PETA wants meaningful Millard County fire starters to face animal cruelty charges, urges public to go vegan – St George News

PETA wants meaningful Millard County fire starters to face animal cruelty charges, urges public to go vegan – St George News

The Halfway Hill Fire in Millard County grew overnight, Millard County, UT, July 9, 2022 | Photo by Utah Fire Information, St. George News

ST. GEORGE — The Halfway Hill fire near Fillmore has burned almost 12,000 acres, and now the People for the Ethical Treatment of Animals is urging Millard County to charge the four men reported in connection to the wildfire with cruelty to animals.

Smoke rises from the ongoing Halfway Hill Fire in the mountains in Fishlake National Forest outside Fillmore, Utah, July 11, 2022 | Photo courtesy of Utah Fire Info, St. George News

In a news release issued July 19, PETA announced it sent a letter to Patrick S. Finlinson, the Millard County attorney, requesting that Michael Joseph Patti, Darri Rae DeWolfe, Talon Lance Kessler and Tyler Russell Smith be charged with cruelty to animals, in addition to any criminal charges they may currently face.

“(The fire) has already ravaged nearly 12,000 acres and undoubtedly caused countless animals to burn to death,” the release stated.

The letter, written by the organization’s Senior Evidence Analyst Sarah Deffinger, argues that the fire caused animals to “suffer and die painfully,” and that it “needs to be recognized as a violation of Utah’s animal protection laws.

The organization Utah used Code 76-9-301 to make its case, quoting the section that states that a person is guilty of cruelty to animals if they “recklessly, or with criminal negligence … (injure) an animal,” and a person who “kills an animal or causes an animal to be killed without having a legal privilege to do so” is guilty of aggravated cruelty to animals.

“Although no humans lost their lives, the enormous number of wild animals who resided on the nearly 12,000 acres of land burned in the fire were undoubtedly less fortunate,” Deffinger wrote. “Such catastrophic fires inflict terror and suffering on many animals and cause them to endure prolonged, agonizing deaths.”

A squirrel in a tree, Dixie National Forest, date not specified | Photo by Alysha Lundgren, St. George News

Additionally, Deffinger said that in similar cases, prosecutors in California and Oregon animal added cruelty to the charges offenders faced, which leads in convictions.

The group wants “those responsible (to) face charges,” PETA Vice President Daniel Paden said in the release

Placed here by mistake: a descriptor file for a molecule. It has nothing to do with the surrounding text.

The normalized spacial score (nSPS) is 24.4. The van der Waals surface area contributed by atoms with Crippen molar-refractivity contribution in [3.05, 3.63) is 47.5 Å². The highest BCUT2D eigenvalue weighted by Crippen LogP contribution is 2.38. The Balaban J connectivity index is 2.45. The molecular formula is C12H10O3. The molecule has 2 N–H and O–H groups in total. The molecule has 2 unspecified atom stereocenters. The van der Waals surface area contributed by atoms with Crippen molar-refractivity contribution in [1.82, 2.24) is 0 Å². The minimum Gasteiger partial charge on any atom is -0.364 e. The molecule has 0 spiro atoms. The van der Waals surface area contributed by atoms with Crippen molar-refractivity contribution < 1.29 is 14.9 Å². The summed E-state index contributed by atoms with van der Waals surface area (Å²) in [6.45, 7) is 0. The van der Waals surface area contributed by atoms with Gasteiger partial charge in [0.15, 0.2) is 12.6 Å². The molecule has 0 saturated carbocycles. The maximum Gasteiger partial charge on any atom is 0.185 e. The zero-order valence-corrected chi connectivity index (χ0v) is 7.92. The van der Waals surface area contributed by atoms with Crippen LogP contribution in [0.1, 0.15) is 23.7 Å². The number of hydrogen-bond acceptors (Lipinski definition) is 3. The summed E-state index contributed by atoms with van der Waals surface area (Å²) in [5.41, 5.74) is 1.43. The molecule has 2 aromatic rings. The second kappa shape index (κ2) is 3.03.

Deffinger said that the fire caused serious injury and death to an “untold number of animals.” Because this situation did not fit the description of Utah’s wild animal exemption for those who lawfully hunt, fish or trap, the four men who allegedly caused the fire would qualify for cruelty-to-animal charges, she wrote.

Nicole Meyer, spokesperson for PETA said the organization was alerted to the case while routine monitoring news reports of human-caused wildfires

In the short term, Meyer said that PETA hopes prosecutors will thoroughly review instances of killed animals or injured by the Halfway Hill fire and file “appropriate criminal charges” and said the next steps are up to Millard County.

This file photo shows a mule deer among aspen trees, Fishlake National Forest, Utah, Aug. 5, 2021 | Photo by Ammon Teare, St. George News

“Killing a single animal by lighting them on fire or suffocating them with smoke is cruel and illegal,” she said. “If this were done to a single dog or a cat, the public would be rightfully outraged and felony charges would likely be filed. The animals who no doubt died in this fire felt the agony of burning alive or suffocating to death, and they deserve the same protections under the law.”

PETA also said that while it is too late to save the animals killed in this wildfire, the public can help mitigate climate change and the increased wildfire risk associated with it by going vegan, said Meyer, adding that those interested can order a free vegan starter kit at the organization’s website.

Additionally, Meyer said that citizens who wish to support affected animals can donate or volunteer with local wildlife rehabilitators.

The Utah Division of Wildlife Resources offers a list of local wildlife rehabilitators, which can be found here.

St. George News contacted Finlinson, who said he had no comment at this time.

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